The Safety Nazis
March 1, 2018 | View PDF
Some of the biggest public menaces that have developed over the years have been the overbearing numbers and intensity of safety regulations. They have gone far beyond anything we need for reasonable public safety and protection.
America was founded as a free country, where individual liberty is paramount. People would be free to act on their own behalves and look after themselves.
On the other hand, the duty of government is to protect our shores from foreign invaders and protect people from the wrongdoings of other people. Otherwise, its duty is to get out of the way and leave people alone.
It was never meant to protect anyone from himself. A sovereign individual owns his own body and has the exclusive right to look after his own safety. Government has no right or duty to meddle with anyone “for his own good.”
Using government to protect people from everyday hazards is a no-brainer. Life itself is dangerous. There is no such thing as a fail-safe life, at least not a life any reasonably ambitious person would want. People have the right to take care of themselves. Government at any level should never interfere.
The development of abusive safety mandates has not made life any better. Instead, it has imposed financial losses, mental anguish, and resentment. In some cases, it has even been a threat to safety.
There are many free market incentives for safe workplaces. If employees discover certain items that are not safe, they can
complain to their managements and discuss solutions. Nearly always, agreements can be made to correct the discrepancies. In a short time, things get fixed, and work quickly resumes to a normal pace.
That is a sharp contrast to OSHA thugs coming in, imposing heavy fines, and dictating the fixes for a few real and numerous imagined hazards that could cost anywhere from thousands to millions of dollars for compliance, and in the end provide little or no
additional safety. What it would do is cost the company money it could otherwise use to do legitimate improvements and provide more generous paychecks for the workers.
The “war” against drugs—i.e. drug prohibition—has been a total disaster. Like alcohol prohibition in the 1920’s, it has cost many billions, if not trillions, of dollars, and as Ken Burns said, “… turned citizens into criminals, and criminals into kings.” The mass murdering drug cartels are a direct result of this. Our prisons and jails are overflowing with millions of inmates, many of which were convicted of nothing more than “possession of a controlled substance.” When are we going to end this barbaric practice, uncrowd our prisons, and adopt a free market with drugs?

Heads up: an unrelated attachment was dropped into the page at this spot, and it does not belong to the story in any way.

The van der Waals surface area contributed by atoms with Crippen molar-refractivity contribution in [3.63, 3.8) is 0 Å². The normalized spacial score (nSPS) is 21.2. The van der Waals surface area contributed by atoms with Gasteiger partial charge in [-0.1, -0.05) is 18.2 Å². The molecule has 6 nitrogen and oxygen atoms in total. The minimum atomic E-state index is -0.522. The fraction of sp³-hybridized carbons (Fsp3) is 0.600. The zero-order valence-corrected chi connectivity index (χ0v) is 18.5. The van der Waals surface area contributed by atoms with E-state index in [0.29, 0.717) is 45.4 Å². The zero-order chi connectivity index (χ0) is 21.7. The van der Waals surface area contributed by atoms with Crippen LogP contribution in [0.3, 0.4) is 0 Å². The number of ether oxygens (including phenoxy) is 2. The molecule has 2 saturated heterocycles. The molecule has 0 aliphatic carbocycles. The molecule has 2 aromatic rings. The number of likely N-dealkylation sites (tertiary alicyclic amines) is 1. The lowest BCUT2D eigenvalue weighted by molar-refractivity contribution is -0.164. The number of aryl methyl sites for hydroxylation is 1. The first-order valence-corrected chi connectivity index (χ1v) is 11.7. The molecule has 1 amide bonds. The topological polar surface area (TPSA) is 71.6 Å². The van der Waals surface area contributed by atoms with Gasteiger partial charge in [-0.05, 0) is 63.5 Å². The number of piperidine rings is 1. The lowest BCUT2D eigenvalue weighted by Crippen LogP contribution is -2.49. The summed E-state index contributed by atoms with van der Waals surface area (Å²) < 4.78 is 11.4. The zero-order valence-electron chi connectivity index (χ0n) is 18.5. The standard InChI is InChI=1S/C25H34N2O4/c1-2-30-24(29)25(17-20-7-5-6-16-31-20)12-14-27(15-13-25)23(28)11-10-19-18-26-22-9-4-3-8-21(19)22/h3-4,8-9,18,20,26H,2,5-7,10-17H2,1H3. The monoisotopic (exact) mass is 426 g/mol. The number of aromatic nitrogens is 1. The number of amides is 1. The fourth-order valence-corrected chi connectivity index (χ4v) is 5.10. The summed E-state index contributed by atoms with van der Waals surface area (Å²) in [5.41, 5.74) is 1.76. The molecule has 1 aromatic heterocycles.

Highway traffic stops are far too numerous. Police and state troopers are seen everywhere pulling people over for minor infractions—few of which are sufficiently hazardous to be justified. Fines for these acts of piracy are usually outrageously high, often hundreds of dollars or more.
“Click it or Ticket” is another abuse. Yes, seat belts do save lives, but that is the responsibility and choice of the people, not our “rulers.”
“Speed traps” have been around for decades, and to this day, they have not abated. On weekends and holidays, when traffic is light and accident risk is at a minimum, the traffic enforcement “Gestapo” is out in full force instead of being where most officers belong at this time—at home spending time with their families.
The Nazi-like checkpoints blocking highways in many states are another serious menace. No motorists can appreciate being arbitrarily stopped so police can waste their time, search their cars, go over their “papers,” and look for excuses to impose citations. For example, a “sobriety checkpoint” set up in Pascagoula, Mississippi a few years ago managed to nail three drivers who were a tad over the legal limit of 0.08. However, the police did issue more than 1000 citations for other trivial “violations.” It is no wonder that more and more people have less and less respect for the police. Don’t they have crimes to solve and other legitimate duties?
What makes these and many other abuses even more oppressive is that the federal government has provided financial incentives to fund them.
Regulations on car manufacturing have gone haywire. Every year, autos become more and more complicated and expensive from multitudes of mandates. “Why can’t I buy a car without 6 air bags?” Nope! Big Brother won’t let you. “And why is my car so fragile? That little 0.5 mph ding cost me over $1000.” Sorry, but your car has to be “crushable” so you won’t die in an accident, never mind that an engine in your lap will kill you anyway. Remember, back in the 1970’s, we had cars that could take a 5 mph impact against a solid concrete wall with NO damage. Behind each bumper, up to a foot of “crush” was provided by two hydraulic cylinders.
But if you want to buy a simple, inexpensive, durable, easy to fix car today, you are out of luck in this used to be free country.
Don’t forget what happened to Volkswagen for emitting a bit more nitrogen oxide than allowed to improve the fuel mileage, even though doctors agree that nitrogen oxide is actually good for our health.
Let’s all pray that President Trump can spearhead a drive through Congress to repeal these and other abusive safety and environmental regulations and mandates.
The views of this editorial may not express the views of The Alabama Gazette.